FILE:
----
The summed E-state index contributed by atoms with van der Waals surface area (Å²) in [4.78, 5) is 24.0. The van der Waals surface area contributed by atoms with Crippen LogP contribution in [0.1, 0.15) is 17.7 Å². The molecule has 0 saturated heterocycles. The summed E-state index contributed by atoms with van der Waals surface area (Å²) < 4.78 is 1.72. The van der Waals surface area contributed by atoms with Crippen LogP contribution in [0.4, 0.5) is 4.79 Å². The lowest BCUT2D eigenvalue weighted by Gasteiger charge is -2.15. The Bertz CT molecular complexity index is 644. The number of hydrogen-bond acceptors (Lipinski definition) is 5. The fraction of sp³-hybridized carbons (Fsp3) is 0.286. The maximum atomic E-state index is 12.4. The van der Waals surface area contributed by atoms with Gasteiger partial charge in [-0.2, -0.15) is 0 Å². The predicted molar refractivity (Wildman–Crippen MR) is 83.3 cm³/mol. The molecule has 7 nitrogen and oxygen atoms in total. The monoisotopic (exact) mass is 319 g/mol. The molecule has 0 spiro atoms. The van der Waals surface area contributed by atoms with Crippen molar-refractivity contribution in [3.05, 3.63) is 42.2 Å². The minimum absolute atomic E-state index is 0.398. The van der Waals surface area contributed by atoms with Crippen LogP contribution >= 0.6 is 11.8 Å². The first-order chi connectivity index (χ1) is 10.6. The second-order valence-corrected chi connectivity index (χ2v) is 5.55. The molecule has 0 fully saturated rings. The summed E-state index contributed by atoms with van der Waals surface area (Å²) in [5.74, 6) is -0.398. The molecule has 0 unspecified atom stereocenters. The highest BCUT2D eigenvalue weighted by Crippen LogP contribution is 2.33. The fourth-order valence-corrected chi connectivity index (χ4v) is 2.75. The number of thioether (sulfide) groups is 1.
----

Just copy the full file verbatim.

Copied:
The summed E-state index contributed by atoms with van der Waals surface area (Å²) in [4.78, 5) is 24.0. The van der Waals surface area contributed by atoms with Crippen LogP contribution in [0.1, 0.15) is 17.7 Å². The molecule has 0 saturated heterocycles. The summed E-state index contributed by atoms with van der Waals surface area (Å²) < 4.78 is 1.72. The van der Waals surface area contributed by atoms with Crippen LogP contribution in [0.4, 0.5) is 4.79 Å². The lowest BCUT2D eigenvalue weighted by Gasteiger charge is -2.15. The Bertz CT molecular complexity index is 644. The number of hydrogen-bond acceptors (Lipinski definition) is 5. The fraction of sp³-hybridized carbons (Fsp3) is 0.286. The maximum atomic E-state index is 12.4. The van der Waals surface area contributed by atoms with Gasteiger partial charge in [-0.2, -0.15) is 0 Å². The predicted molar refractivity (Wildman–Crippen MR) is 83.3 cm³/mol. The molecule has 7 nitrogen and oxygen atoms in total. The monoisotopic (exact) mass is 319 g/mol. The molecule has 0 spiro atoms. The van der Waals surface area contributed by atoms with Crippen molar-refractivity contribution in [3.05, 3.63) is 42.2 Å². The minimum absolute atomic E-state index is 0.398. The van der Waals surface area contributed by atoms with Crippen LogP contribution >= 0.6 is 11.8 Å². The first-order chi connectivity index (χ1) is 10.6. The second-order valence-corrected chi connectivity index (χ2v) is 5.55. The molecule has 0 fully saturated rings. The summed E-state index contributed by atoms with van der Waals surface area (Å²) in [5.74, 6) is -0.398. The molecule has 0 unspecified atom stereocenters. The highest BCUT2D eigenvalue weighted by Crippen LogP contribution is 2.33. The fourth-order valence-corrected chi connectivity index (χ4v) is 2.75. The number of thioether (sulfide) groups is 1.